Thursday, January 14, 2010

Q and A: Renee French in 1999

Words: Christopher Irving

CHRIS IRVING: First off, tell me about Corny's Fetish.

RENEE FRENCH: The book is actually 60 pages long, and I just finished it. It's about a lonely [and] nerdy man whose obsessed with the little woman across the way. He's very quiet, and he has a little dog, and it's just about...being obsessed about someone you don't know.

CI: As far as Corny himself goes, do you feel he is the personification of any basic wants and human desires pushed to an extreme? Do you feel he is a stable man?

RF: He's not dangerous, but his obsession does destroy him, it is self destructive. He does not hurt anybody else, except maybe the people who love him, they don't have him anymore. It's actually the sweetest thing I've ever done, most of my work is pretty disturbing. This is disturbing on it's own level, but the other stuff I've done has been shock-value stuff. This is not that, it's a quiet piece. Although it's got some pretty violent stuff in the beginning, there's a little bit of blood and a little bit of electrocution, it's kind of a quiet piece.

CI: Is it a silent comic?

RF: It is until something happens that gives it sound. Forty-five pages are silent, then the last fifteen pages or so have sound.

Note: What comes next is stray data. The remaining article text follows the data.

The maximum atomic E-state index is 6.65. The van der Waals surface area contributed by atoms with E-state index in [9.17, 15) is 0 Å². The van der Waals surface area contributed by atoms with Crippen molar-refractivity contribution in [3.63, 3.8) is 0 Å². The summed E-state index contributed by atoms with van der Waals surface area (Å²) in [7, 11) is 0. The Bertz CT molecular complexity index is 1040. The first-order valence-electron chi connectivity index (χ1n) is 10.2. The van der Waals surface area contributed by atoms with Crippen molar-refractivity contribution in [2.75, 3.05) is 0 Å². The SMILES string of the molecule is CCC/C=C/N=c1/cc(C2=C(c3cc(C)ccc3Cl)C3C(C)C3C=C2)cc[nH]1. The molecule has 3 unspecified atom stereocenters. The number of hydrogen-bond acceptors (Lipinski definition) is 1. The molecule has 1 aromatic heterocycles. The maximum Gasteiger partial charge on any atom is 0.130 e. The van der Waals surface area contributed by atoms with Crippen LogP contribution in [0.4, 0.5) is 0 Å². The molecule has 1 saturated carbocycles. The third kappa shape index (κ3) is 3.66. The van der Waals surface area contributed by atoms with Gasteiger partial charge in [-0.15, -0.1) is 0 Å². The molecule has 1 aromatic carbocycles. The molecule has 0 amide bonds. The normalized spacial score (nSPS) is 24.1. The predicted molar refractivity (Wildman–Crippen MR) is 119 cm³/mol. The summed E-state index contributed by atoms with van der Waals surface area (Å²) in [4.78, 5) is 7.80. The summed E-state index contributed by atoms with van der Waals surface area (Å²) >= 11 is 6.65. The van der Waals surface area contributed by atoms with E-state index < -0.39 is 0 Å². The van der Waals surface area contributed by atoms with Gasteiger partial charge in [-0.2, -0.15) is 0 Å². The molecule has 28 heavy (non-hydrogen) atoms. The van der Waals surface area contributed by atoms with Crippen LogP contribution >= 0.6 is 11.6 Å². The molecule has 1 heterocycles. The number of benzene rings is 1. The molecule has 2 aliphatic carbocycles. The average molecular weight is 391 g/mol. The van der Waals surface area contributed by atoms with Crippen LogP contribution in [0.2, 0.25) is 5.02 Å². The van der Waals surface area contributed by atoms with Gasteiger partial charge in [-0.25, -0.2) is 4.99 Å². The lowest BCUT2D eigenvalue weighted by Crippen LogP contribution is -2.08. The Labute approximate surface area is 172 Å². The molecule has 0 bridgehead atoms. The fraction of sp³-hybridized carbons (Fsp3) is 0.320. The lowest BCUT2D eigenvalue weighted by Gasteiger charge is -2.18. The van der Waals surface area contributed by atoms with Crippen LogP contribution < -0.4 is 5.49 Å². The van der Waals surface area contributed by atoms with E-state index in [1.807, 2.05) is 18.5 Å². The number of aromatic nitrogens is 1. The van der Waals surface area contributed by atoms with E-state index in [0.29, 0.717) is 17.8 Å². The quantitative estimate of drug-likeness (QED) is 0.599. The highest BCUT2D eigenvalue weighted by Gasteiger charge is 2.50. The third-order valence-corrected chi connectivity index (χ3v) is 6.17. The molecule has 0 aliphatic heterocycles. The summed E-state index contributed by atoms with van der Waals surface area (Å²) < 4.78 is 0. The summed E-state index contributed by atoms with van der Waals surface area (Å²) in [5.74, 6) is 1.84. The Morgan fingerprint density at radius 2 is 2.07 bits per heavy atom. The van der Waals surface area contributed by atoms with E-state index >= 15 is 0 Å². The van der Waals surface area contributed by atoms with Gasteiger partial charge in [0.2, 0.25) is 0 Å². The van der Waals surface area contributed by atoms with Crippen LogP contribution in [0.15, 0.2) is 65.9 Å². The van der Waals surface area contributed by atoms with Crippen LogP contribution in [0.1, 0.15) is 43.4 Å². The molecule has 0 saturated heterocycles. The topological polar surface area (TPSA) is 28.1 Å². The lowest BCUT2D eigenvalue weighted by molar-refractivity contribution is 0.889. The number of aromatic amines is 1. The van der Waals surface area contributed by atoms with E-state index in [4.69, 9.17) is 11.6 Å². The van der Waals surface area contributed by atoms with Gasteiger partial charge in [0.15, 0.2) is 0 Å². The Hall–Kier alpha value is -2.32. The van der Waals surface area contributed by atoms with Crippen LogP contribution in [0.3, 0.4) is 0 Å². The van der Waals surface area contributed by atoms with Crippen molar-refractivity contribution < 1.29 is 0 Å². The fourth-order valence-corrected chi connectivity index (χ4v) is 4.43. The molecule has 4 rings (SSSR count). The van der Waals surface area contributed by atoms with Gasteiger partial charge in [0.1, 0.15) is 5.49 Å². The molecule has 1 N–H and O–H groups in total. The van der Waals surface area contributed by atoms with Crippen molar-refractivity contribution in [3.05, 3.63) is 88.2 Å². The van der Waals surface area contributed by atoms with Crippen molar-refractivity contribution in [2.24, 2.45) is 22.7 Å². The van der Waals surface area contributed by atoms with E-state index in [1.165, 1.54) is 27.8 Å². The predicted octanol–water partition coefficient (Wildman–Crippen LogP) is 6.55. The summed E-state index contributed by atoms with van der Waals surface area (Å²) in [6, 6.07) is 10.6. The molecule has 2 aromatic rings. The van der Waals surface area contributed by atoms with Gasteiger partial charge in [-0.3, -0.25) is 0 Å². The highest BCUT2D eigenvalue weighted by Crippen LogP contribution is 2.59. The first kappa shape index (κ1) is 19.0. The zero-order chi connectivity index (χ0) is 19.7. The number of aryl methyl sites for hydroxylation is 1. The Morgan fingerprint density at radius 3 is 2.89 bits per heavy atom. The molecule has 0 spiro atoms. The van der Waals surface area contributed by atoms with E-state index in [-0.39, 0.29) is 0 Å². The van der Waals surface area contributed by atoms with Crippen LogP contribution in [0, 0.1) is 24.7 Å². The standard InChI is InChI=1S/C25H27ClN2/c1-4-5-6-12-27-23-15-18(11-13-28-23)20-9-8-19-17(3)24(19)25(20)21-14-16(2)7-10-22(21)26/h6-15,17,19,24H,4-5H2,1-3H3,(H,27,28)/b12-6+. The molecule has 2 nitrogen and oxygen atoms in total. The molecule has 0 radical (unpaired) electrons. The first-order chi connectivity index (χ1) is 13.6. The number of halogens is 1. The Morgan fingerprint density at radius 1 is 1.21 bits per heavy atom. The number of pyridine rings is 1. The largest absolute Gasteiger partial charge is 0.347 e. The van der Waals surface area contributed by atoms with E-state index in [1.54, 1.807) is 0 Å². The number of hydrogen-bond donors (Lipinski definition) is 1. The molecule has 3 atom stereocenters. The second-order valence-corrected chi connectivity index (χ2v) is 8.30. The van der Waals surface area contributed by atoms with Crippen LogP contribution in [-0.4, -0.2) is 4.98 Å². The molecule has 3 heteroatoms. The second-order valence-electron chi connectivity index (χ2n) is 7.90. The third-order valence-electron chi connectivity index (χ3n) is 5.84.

CI: So what led to your decision to make three quarters of the book silent?

RF: It's part of the story, it works into the story. Another thing is, as I've done comics, I've become fond of the panel that have[n't any] words in them, for a lot of reasons. For classic artistic reasons; compositionally I don't like words in the way, I like a nicely composed panel that I have control over. I don't like to stick a word balloon in the way that disturbs the feeling for me; there's that, and I've really started to enjoy sequential art and communicating with pictures. I love Chris Ware's work, and he does a lot of that. It's more fun for me to do that, and of course, it is part of the story.

CI: I've heard your book described as having a rather David Lynch-ian atmosphere. Would you describe him as one of your influences?

RF: Yeah, he is an influence of mine, definitely. Visually, I think he's brilliant. Edward Gorey is an influence on me. Maurice Sendak, Stanley Kubrick, too, [and] John Waters! John Waters and David Lynch, together.

CI: You don't seem a typical comic book artist. Do you go into your comics with a film-maker's mentality?